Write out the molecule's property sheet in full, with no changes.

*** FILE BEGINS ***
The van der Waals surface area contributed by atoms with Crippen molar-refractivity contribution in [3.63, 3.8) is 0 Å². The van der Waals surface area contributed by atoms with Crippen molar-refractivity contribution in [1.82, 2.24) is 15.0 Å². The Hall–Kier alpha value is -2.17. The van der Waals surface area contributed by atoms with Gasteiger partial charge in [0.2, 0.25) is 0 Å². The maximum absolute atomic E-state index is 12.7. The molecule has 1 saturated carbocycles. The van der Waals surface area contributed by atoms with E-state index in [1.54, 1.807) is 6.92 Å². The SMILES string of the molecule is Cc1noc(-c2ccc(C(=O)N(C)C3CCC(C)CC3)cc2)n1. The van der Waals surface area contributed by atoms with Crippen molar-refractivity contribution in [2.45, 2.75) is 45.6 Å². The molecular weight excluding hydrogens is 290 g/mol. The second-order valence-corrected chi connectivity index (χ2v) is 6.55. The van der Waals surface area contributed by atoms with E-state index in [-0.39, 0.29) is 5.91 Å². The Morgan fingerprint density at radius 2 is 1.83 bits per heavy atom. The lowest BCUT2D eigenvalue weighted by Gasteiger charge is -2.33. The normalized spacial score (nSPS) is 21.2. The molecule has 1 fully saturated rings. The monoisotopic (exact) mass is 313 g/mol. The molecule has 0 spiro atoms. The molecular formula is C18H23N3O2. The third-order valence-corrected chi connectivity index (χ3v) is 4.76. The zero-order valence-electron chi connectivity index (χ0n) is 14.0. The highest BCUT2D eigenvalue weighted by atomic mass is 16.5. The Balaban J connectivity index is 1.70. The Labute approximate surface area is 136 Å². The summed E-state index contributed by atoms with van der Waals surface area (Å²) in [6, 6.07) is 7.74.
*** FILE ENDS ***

The van der Waals surface area contributed by atoms with Crippen molar-refractivity contribution in [3.63, 3.8) is 0 Å². The van der Waals surface area contributed by atoms with Crippen molar-refractivity contribution in [1.82, 2.24) is 15.0 Å². The Hall–Kier alpha value is -2.17. The van der Waals surface area contributed by atoms with Gasteiger partial charge in [0.2, 0.25) is 0 Å². The maximum absolute atomic E-state index is 12.7. The molecule has 1 saturated carbocycles. The van der Waals surface area contributed by atoms with E-state index in [1.54, 1.807) is 6.92 Å². The SMILES string of the molecule is Cc1noc(-c2ccc(C(=O)N(C)C3CCC(C)CC3)cc2)n1. The van der Waals surface area contributed by atoms with Crippen molar-refractivity contribution in [2.45, 2.75) is 45.6 Å². The molecular weight excluding hydrogens is 290 g/mol. The second-order valence-corrected chi connectivity index (χ2v) is 6.55. The van der Waals surface area contributed by atoms with E-state index in [-0.39, 0.29) is 5.91 Å². The Morgan fingerprint density at radius 2 is 1.83 bits per heavy atom. The lowest BCUT2D eigenvalue weighted by Gasteiger charge is -2.33. The normalized spacial score (nSPS) is 21.2. The molecule has 1 fully saturated rings. The monoisotopic (exact) mass is 313 g/mol. The molecule has 0 spiro atoms. The molecular formula is C18H23N3O2. The third-order valence-corrected chi connectivity index (χ3v) is 4.76. The zero-order valence-electron chi connectivity index (χ0n) is 14.0. The highest BCUT2D eigenvalue weighted by atomic mass is 16.5. The Balaban J connectivity index is 1.70. The Labute approximate surface area is 136 Å². The summed E-state index contributed by atoms with van der Waals surface area (Å²) in [6, 6.07) is 7.74.